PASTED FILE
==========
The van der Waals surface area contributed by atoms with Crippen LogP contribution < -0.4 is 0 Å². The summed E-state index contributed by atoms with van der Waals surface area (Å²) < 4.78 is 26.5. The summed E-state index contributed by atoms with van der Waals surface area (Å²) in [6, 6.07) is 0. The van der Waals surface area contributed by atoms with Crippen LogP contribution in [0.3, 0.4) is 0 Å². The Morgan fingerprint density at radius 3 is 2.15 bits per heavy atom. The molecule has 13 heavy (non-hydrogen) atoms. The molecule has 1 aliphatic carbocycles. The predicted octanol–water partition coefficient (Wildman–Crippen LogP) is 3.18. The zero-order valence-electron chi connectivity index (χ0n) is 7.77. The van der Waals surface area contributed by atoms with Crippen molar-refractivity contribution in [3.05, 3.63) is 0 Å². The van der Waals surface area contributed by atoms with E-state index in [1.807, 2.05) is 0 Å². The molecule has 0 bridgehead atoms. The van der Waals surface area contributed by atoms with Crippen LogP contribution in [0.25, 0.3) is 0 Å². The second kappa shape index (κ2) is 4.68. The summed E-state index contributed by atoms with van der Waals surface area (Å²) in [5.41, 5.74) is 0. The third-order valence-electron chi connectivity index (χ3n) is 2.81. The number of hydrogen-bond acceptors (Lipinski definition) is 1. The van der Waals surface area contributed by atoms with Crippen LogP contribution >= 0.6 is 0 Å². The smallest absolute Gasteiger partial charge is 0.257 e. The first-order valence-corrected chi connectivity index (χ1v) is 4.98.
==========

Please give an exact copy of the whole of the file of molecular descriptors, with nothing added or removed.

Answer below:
The van der Waals surface area contributed by atoms with Crippen LogP contribution < -0.4 is 0 Å². The summed E-state index contributed by atoms with van der Waals surface area (Å²) < 4.78 is 26.5. The summed E-state index contributed by atoms with van der Waals surface area (Å²) in [6, 6.07) is 0. The van der Waals surface area contributed by atoms with Crippen LogP contribution in [0.3, 0.4) is 0 Å². The Morgan fingerprint density at radius 3 is 2.15 bits per heavy atom. The molecule has 13 heavy (non-hydrogen) atoms. The molecule has 1 aliphatic carbocycles. The predicted octanol–water partition coefficient (Wildman–Crippen LogP) is 3.18. The zero-order valence-electron chi connectivity index (χ0n) is 7.77. The van der Waals surface area contributed by atoms with Crippen molar-refractivity contribution in [3.05, 3.63) is 0 Å². The van der Waals surface area contributed by atoms with E-state index in [1.807, 2.05) is 0 Å². The molecule has 0 bridgehead atoms. The van der Waals surface area contributed by atoms with Crippen LogP contribution in [0.25, 0.3) is 0 Å². The second kappa shape index (κ2) is 4.68. The summed E-state index contributed by atoms with van der Waals surface area (Å²) in [5.41, 5.74) is 0. The third-order valence-electron chi connectivity index (χ3n) is 2.81. The number of hydrogen-bond acceptors (Lipinski definition) is 1. The van der Waals surface area contributed by atoms with Crippen LogP contribution >= 0.6 is 0 Å². The smallest absolute Gasteiger partial charge is 0.257 e. The first-order valence-corrected chi connectivity index (χ1v) is 4.98.